“Breakfast is the most important meal of the day!”: While what you put in your body matters, in terms of breakfast in relation to weight loss, the jury is out. A 2016 review of 10 studies looking into the relationship between breakfast and weight management concluded there is “limited evidence” supporting or refuting the argument that breakfast influences weight or food intake, and more evidence is required before breakfast recommendations can be used to help prevent obesity. With the rising popularity of fasting diets and concerns around the sugar content of cereal and the food industry’s involvement in pro-breakfast research – and even one claim from an academic that breakfast is “dangerous”, it’s hard to discern fact from fiction. What we do know is breakfast is considered breaking of an overnight fast. Typically, if you’ve fasted for at least 12 hours from the last time of eating, consuming nutrients is most likely vital. If you eat super late or in the middle of the night (like me lol), then skipping breakfast won’t be too much of an issue and in fact it may benefit you in order to get that fasted state at least once a day. We also know WHAT we eat is important – so whatever you do eat for ‘breakfast’, make it count!

“As long as I do lots of cardio/exercise, I can eat as much as I want!”: While exercise is great for overall health and can aid in weight loss, nutrition constitutes about 80% of a healthy, effective diet. In terms of weight loss, focusing on your diet is more important and effective. That is not to denote exercise as that is also a key component to good health and weight loss!

“I have to count calories in order to lose weight.” – While counting calories can be an effective tool for some to stay on track with how much they eat – for some, it can cause more stress and unnecessary, sometimes unhealthy focus on quantity/numbers than quality of food, which is what is most important. I did find it helpful to use a calorie counter/fitness tracker in the beginning just to get an idea of the basic calorie content of the most common foods I eat to be conscious of it but then my focus was on eating healthier and listening to my body and enjoying life. When I did use a fitness tracker, I liked the MyFitnessPal app – they have almost every food, drink and condiment you can think of to track.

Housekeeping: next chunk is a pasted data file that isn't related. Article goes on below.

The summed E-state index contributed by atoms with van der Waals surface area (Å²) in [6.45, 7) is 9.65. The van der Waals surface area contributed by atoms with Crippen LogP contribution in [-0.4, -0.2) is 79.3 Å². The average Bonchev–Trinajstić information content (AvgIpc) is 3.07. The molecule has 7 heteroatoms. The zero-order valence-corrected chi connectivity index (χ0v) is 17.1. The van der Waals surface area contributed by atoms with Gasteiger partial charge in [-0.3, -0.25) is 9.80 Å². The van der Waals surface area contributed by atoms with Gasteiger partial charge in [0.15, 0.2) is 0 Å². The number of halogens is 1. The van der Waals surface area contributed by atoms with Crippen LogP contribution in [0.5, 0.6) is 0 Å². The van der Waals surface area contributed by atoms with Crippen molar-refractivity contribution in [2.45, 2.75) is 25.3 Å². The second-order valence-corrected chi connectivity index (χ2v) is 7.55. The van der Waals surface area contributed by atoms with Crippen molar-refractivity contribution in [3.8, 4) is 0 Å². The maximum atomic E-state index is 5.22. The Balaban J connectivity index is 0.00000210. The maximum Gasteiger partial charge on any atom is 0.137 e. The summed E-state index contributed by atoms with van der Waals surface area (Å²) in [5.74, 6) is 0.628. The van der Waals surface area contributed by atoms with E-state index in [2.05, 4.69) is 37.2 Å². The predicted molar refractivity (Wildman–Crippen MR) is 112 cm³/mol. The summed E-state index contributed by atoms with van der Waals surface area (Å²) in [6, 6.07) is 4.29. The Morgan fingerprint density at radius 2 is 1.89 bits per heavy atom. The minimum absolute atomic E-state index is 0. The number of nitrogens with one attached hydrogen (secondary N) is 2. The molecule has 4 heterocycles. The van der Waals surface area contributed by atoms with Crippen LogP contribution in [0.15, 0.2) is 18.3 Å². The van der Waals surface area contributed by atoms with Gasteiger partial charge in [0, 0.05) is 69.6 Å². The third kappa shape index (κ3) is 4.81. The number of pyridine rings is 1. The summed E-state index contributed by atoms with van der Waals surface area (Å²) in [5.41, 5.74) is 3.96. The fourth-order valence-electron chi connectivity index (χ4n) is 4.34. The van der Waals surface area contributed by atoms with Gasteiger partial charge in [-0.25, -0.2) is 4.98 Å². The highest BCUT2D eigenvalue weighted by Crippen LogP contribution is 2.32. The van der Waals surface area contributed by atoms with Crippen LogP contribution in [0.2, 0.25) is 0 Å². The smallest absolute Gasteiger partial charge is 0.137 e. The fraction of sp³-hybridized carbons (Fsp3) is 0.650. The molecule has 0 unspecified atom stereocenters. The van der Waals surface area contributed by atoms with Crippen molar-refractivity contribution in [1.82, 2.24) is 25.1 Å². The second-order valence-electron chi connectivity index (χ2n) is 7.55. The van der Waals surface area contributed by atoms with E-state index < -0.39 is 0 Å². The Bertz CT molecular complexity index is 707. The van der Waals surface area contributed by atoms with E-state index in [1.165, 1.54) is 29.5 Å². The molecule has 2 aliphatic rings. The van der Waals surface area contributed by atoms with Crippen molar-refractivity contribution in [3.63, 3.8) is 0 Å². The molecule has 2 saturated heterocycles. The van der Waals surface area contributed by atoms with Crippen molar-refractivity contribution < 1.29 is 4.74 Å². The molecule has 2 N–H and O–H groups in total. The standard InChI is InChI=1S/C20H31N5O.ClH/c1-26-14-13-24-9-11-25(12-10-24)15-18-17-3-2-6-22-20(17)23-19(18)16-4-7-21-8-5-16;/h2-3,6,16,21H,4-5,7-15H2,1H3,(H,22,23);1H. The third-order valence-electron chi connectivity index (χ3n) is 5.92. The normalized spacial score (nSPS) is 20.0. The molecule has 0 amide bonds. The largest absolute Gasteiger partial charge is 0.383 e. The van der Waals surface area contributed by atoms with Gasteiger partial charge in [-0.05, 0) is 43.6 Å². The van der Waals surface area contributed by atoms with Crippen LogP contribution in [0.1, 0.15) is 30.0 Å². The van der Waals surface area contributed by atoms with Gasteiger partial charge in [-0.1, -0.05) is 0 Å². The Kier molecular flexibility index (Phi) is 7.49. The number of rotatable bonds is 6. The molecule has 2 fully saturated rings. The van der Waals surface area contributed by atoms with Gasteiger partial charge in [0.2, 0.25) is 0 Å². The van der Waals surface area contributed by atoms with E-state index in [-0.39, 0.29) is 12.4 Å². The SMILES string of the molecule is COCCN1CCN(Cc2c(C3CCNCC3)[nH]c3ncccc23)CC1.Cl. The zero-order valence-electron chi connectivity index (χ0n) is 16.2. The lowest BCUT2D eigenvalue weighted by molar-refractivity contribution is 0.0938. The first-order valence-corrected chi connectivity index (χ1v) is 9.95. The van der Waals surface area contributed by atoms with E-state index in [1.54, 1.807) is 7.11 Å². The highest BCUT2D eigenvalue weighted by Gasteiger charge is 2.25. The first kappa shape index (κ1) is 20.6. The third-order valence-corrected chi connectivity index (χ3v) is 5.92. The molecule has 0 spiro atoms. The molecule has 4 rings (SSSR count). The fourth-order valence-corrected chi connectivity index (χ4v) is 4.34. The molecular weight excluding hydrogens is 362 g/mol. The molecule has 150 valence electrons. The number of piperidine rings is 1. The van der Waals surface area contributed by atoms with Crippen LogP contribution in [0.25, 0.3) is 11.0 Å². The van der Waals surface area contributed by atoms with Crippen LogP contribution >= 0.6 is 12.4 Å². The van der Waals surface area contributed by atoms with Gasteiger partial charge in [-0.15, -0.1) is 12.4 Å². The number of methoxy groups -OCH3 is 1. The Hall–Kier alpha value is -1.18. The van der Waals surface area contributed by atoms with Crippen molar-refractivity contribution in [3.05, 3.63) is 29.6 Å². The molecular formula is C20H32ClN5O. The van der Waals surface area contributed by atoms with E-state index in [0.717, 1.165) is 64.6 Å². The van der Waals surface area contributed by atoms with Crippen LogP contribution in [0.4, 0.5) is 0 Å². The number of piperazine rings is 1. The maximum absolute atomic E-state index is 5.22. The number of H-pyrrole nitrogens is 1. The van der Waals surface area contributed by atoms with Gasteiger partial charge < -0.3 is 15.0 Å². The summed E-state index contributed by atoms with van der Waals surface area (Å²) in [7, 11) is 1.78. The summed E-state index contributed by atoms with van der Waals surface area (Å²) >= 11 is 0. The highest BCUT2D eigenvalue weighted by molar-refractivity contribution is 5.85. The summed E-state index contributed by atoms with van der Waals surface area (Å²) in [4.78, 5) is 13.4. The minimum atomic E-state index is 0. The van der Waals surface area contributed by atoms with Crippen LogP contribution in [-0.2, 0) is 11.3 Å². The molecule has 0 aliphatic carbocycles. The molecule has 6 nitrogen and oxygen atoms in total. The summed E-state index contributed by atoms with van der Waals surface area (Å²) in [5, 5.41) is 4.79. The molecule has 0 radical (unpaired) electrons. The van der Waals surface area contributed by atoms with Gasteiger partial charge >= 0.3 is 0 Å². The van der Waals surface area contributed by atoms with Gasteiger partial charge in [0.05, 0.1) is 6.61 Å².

What Is The Best Diet Plan

“You are what you eat!” – In terms of weight loss, burning more than you consume is a good strategy. So yes, you can eat fast food and processed sugary foods all day long and lose weight as long as you burn more than you consume. However, the link between good nutrition and healthy weight, reduced chronic disease risk, and overall health is too important to ignore. Ever heard the saying, ‘put good in, get good out?’. By taking steps to eat healthy, you’ll be on your way to getting the nutrients your body needs to stay healthy, active, and strong. As with physical activity, making small changes in your diet can go a long way, and it’s easier than you think!

Diet is important because your body requires fuel to function and is much easier to tailor than exercise for weight loss. It takes less time to swap out higher calorie dense foods for lower calorie dense foods than exercising “off” excess calories. That is what the 80% diet, 20% exercise split recommendation is all about. Diet plays a larger role in your health and weight loss, but that doesn’t mean exercise is not an important part of a healthy lifestyle and diet regimen!



What Is The Best Diet Plan?

Now that we’ve gone over some of the most popular healthy diets today and some of the most popular diet myths and the facts – I am sure you are wanting the answer to the ultimate question. What is the best diet!? It’s simple…the best diet is WHATEVER WORKS FOR YOU! A long my fitness and health revamping journey, I have seen so many different diets and exercise programs out there to lose weight and get healthy. I have seen many people just like you and me have both successes and failures with each one. There is a reason you have experiences and research findings to back both sides of the argument for each diet out there. That’s because we are all unique! While we may have similar things in common, in general, what works for one person may not work for another. For some, the best diet is no diet. That is what I have found for myself. When I count calories, track food or restrict my diet in any way my cravings ramp up and I eat much more. It just doesn’t work for me! But the best way to find out what works for you is to try it! I do recommend doing further research and consulting with your physician first, but ultimately, you can’t knock it ’til you try it! In the meantime, if you want the basics of weight loss and being healthy, read further to get my top tips that I use to stay healthy and fit!



What Is The Best Diet Plan